Sign up for our COVID-19 newsletter to stay up-to-date on the latest coronavirus news throughout New York Ocean Parkway before Sandy.A five-mile stretch of Ocean Parkway reopened Thursday, just shy of the six-month anniversary of Sandy, which washed out miles of its protective dunes, causing chunks of the road to crumble.The eastbound lanes of the parkway had been detoured onto the westbound side—both of which were reduced to one lane between Tobay and Cedar beaches since late November, when reconstruction began a month after the Oct. 29 superstorm.“The reopening of Ocean Parkway is a milestone on the road to back to normalcy after Superstorm Sandy, and because of the way we wrote the Sandy relief bill, it was accomplished in record time and at full federal funding,” U.S. Sen. Charles Schumer said. “I will continue to fight for the resources to make this iconic road stronger and better protected, so that when we face the next major storm, this road isn’t washed away.”The $33-million job was completed just in time to meet a deadline that ensured full reimbursement from the Federal Highway Administration’s Emergency Relief Program—a month before Memorial Day weekend, the unofficial start of the summer beach and tourist season on Long Island.The 16-mile parkway connects Jones Beach State Park with Meadowbrook and Wantagh State parkways to the west and Robert Moses Causeway and Captree State Park at its east end as well as a string of town beaches and seaside communities in between.The eastbound lanes of Ocean Parkway between Wantagh and Meadowbrook are still closed while construction crews are repairing a Sandy-damaged Jones Beach pedestrian tunnel.On the larger project, crews had worked around the clock dredging 800,000 cubic square yards of sand from the Fire Island Inlet, pumping it onto the eastern end of Jones Beach Island and trucking it down to the Gilgo Beach area to rebuild the dunes where the damage was worst.Orient Beach State Park on the eastern tip of the North Fork is scheduled to reopen Saturday. Robert Moses State Park, which had its traffic circle undermined by the storm surge, is slated to reopen by Memorial Day.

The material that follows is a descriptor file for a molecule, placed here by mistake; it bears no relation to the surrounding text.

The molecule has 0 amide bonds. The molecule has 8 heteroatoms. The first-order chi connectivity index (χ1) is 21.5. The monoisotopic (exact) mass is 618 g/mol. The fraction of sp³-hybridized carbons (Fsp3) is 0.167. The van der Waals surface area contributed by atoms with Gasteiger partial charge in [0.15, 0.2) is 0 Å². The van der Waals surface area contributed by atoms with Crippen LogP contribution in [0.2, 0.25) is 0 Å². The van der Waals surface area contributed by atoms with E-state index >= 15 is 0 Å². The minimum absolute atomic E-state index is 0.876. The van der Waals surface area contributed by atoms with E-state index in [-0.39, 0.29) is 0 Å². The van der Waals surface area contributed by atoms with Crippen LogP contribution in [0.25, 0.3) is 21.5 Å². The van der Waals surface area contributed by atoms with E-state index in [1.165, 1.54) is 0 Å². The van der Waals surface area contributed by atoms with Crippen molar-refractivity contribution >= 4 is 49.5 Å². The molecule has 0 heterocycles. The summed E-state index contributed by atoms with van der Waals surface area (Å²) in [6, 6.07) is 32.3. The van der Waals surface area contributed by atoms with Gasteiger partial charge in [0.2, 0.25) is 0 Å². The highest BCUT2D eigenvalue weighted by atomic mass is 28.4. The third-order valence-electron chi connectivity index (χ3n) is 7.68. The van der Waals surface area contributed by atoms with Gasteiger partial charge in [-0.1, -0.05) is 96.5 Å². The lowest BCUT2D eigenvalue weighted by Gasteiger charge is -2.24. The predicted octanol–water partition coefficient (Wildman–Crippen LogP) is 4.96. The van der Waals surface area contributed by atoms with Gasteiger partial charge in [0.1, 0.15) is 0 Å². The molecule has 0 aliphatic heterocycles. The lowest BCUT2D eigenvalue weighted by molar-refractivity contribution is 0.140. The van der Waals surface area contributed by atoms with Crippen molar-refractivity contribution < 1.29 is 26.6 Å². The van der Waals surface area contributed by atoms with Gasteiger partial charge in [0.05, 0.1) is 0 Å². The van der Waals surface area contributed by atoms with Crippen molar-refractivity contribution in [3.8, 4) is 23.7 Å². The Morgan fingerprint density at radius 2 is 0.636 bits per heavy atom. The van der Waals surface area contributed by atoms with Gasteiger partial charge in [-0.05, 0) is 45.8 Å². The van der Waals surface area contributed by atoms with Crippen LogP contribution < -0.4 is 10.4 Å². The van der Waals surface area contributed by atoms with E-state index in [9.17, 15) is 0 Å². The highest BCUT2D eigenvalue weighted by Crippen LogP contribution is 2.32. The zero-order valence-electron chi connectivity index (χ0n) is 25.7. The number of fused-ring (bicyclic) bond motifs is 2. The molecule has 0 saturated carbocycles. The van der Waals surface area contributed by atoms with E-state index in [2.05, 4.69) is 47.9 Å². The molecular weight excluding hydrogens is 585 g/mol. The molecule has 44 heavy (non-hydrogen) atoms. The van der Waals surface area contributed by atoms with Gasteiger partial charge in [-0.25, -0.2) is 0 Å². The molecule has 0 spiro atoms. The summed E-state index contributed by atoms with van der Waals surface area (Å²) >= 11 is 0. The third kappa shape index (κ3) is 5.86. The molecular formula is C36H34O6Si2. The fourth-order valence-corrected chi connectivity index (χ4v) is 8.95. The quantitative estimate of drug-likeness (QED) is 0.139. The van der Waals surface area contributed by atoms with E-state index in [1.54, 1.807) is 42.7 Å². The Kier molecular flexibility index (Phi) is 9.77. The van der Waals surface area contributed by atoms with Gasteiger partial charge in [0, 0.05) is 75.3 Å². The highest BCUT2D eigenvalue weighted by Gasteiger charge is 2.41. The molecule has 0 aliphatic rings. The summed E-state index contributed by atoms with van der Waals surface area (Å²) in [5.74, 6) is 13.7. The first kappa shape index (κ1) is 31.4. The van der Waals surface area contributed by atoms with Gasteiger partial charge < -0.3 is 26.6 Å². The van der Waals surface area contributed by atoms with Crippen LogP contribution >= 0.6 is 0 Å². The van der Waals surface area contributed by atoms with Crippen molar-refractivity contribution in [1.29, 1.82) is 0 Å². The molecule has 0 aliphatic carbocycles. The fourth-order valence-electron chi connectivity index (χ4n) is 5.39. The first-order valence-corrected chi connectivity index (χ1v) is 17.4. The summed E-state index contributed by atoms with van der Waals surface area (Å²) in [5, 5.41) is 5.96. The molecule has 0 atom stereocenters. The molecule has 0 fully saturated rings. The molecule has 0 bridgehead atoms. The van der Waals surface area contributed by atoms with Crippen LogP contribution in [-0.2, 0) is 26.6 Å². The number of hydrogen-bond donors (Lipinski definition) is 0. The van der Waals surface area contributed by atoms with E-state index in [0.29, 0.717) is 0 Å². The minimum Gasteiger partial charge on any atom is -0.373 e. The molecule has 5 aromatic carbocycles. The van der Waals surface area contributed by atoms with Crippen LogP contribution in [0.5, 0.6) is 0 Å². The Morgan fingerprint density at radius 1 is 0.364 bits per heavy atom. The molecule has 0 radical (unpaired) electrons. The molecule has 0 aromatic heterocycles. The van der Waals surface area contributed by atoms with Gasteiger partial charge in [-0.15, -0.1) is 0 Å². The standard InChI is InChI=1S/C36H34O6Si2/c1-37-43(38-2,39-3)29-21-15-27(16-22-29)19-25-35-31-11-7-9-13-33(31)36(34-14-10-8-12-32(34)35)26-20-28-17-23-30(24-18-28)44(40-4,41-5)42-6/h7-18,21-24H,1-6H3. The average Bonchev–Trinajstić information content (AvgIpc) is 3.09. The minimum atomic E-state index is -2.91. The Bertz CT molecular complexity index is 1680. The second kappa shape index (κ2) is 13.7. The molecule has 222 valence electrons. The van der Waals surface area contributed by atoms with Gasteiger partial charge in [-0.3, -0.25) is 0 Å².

As visitors from around the country and beyond descend on South Florida this week for the Super Bowl, doctors at one local hospital are implementing new guidelines in order to screen patients for the deadly Coronavirus.The flu-like illness originated in Wuhan, China. Cases have been confirmed in Australia, Germany, France, Canada, and the United States.There are no known cases in Florida.“We are on the side of caution in order to provide the best care for our community,” says Dr. S. Raymond Golish, who practices at Jupiter Medical Center. “Know there are no known cases here at this time, but we are prepared in the unlikely eventuality that such a case occurs.”He adds that the hospital is now following new CDC guidelines to conduct additional screenings for patients who display flu-like symptoms such as fever and coughing.Those patients will be asked to answer questions about their travels and contact with others during the previous two weeks.If doctors suspect the Coronavirus, those patients will then be placed in isolation and local health officials will be notified immediately.Dr. Golish says a sample would be sent to the CDC for testing.There is currently no antiviral treatment for the virus and no vaccine to prevent it.So far, there are more than 6,000 cases in China, and 132 deaths.